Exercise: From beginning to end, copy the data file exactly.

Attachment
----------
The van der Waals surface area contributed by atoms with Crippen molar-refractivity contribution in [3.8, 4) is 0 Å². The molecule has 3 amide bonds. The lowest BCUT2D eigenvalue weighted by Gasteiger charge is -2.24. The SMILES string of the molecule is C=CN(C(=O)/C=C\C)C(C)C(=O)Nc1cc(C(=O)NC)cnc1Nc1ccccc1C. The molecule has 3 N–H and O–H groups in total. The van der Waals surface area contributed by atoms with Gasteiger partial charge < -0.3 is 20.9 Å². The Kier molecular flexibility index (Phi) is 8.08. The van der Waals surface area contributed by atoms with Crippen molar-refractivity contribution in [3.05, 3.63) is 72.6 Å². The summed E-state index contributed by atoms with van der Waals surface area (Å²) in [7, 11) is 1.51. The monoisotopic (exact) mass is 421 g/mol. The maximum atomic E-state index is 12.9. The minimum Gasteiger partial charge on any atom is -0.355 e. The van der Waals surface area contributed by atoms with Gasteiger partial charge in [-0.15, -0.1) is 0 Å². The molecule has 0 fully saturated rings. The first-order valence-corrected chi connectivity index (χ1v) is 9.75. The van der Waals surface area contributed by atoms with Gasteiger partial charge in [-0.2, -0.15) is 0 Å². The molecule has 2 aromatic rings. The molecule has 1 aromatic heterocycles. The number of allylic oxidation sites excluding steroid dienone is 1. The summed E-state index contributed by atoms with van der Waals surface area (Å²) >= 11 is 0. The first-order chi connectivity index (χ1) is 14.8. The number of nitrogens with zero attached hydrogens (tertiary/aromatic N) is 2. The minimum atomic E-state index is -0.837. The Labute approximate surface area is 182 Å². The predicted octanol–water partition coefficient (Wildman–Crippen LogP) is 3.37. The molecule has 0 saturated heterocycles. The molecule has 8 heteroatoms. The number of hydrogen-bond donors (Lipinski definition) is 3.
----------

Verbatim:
The van der Waals surface area contributed by atoms with Crippen molar-refractivity contribution in [3.8, 4) is 0 Å². The molecule has 3 amide bonds. The lowest BCUT2D eigenvalue weighted by Gasteiger charge is -2.24. The SMILES string of the molecule is C=CN(C(=O)/C=C\C)C(C)C(=O)Nc1cc(C(=O)NC)cnc1Nc1ccccc1C. The molecule has 3 N–H and O–H groups in total. The van der Waals surface area contributed by atoms with Gasteiger partial charge < -0.3 is 20.9 Å². The Kier molecular flexibility index (Phi) is 8.08. The van der Waals surface area contributed by atoms with Crippen molar-refractivity contribution in [3.05, 3.63) is 72.6 Å². The summed E-state index contributed by atoms with van der Waals surface area (Å²) in [7, 11) is 1.51. The monoisotopic (exact) mass is 421 g/mol. The maximum atomic E-state index is 12.9. The minimum Gasteiger partial charge on any atom is -0.355 e. The van der Waals surface area contributed by atoms with Gasteiger partial charge in [-0.15, -0.1) is 0 Å². The molecule has 0 fully saturated rings. The first-order valence-corrected chi connectivity index (χ1v) is 9.75. The van der Waals surface area contributed by atoms with Gasteiger partial charge in [-0.2, -0.15) is 0 Å². The molecule has 2 aromatic rings. The molecule has 1 aromatic heterocycles. The number of allylic oxidation sites excluding steroid dienone is 1. The summed E-state index contributed by atoms with van der Waals surface area (Å²) >= 11 is 0. The first-order chi connectivity index (χ1) is 14.8. The number of nitrogens with zero attached hydrogens (tertiary/aromatic N) is 2. The minimum atomic E-state index is -0.837. The Labute approximate surface area is 182 Å². The predicted octanol–water partition coefficient (Wildman–Crippen LogP) is 3.37. The molecule has 0 saturated heterocycles. The molecule has 8 heteroatoms. The number of hydrogen-bond donors (Lipinski definition) is 3.